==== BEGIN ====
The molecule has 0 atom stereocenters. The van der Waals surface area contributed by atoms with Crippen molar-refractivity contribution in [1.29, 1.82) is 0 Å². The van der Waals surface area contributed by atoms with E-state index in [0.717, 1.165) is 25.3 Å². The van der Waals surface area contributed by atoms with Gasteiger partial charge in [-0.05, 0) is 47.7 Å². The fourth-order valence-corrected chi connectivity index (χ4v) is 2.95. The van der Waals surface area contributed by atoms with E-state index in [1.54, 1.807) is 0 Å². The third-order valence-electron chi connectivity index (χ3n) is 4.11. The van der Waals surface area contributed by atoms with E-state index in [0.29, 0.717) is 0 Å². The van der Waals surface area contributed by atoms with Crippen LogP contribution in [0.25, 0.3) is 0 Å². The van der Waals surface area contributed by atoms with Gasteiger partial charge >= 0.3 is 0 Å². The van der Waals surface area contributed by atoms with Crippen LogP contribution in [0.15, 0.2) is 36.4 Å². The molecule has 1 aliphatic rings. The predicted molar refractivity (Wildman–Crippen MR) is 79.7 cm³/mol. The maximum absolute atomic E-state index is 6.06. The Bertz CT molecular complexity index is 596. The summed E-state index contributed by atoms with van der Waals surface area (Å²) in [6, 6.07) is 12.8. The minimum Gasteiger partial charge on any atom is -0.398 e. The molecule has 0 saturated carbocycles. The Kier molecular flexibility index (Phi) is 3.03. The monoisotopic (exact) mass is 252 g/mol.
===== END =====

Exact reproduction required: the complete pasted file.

The molecule has 0 atom stereocenters. The van der Waals surface area contributed by atoms with Crippen molar-refractivity contribution in [1.29, 1.82) is 0 Å². The van der Waals surface area contributed by atoms with E-state index in [0.717, 1.165) is 25.3 Å². The van der Waals surface area contributed by atoms with Gasteiger partial charge in [-0.05, 0) is 47.7 Å². The fourth-order valence-corrected chi connectivity index (χ4v) is 2.95. The van der Waals surface area contributed by atoms with E-state index in [1.54, 1.807) is 0 Å². The third-order valence-electron chi connectivity index (χ3n) is 4.11. The van der Waals surface area contributed by atoms with E-state index in [0.29, 0.717) is 0 Å². The van der Waals surface area contributed by atoms with Crippen LogP contribution in [0.25, 0.3) is 0 Å². The van der Waals surface area contributed by atoms with Gasteiger partial charge >= 0.3 is 0 Å². The van der Waals surface area contributed by atoms with Crippen LogP contribution in [0.15, 0.2) is 36.4 Å². The molecule has 1 aliphatic rings. The predicted molar refractivity (Wildman–Crippen MR) is 79.7 cm³/mol. The maximum absolute atomic E-state index is 6.06. The Bertz CT molecular complexity index is 596. The summed E-state index contributed by atoms with van der Waals surface area (Å²) in [6, 6.07) is 12.8. The minimum Gasteiger partial charge on any atom is -0.398 e. The molecule has 0 saturated carbocycles. The Kier molecular flexibility index (Phi) is 3.03. The monoisotopic (exact) mass is 252 g/mol.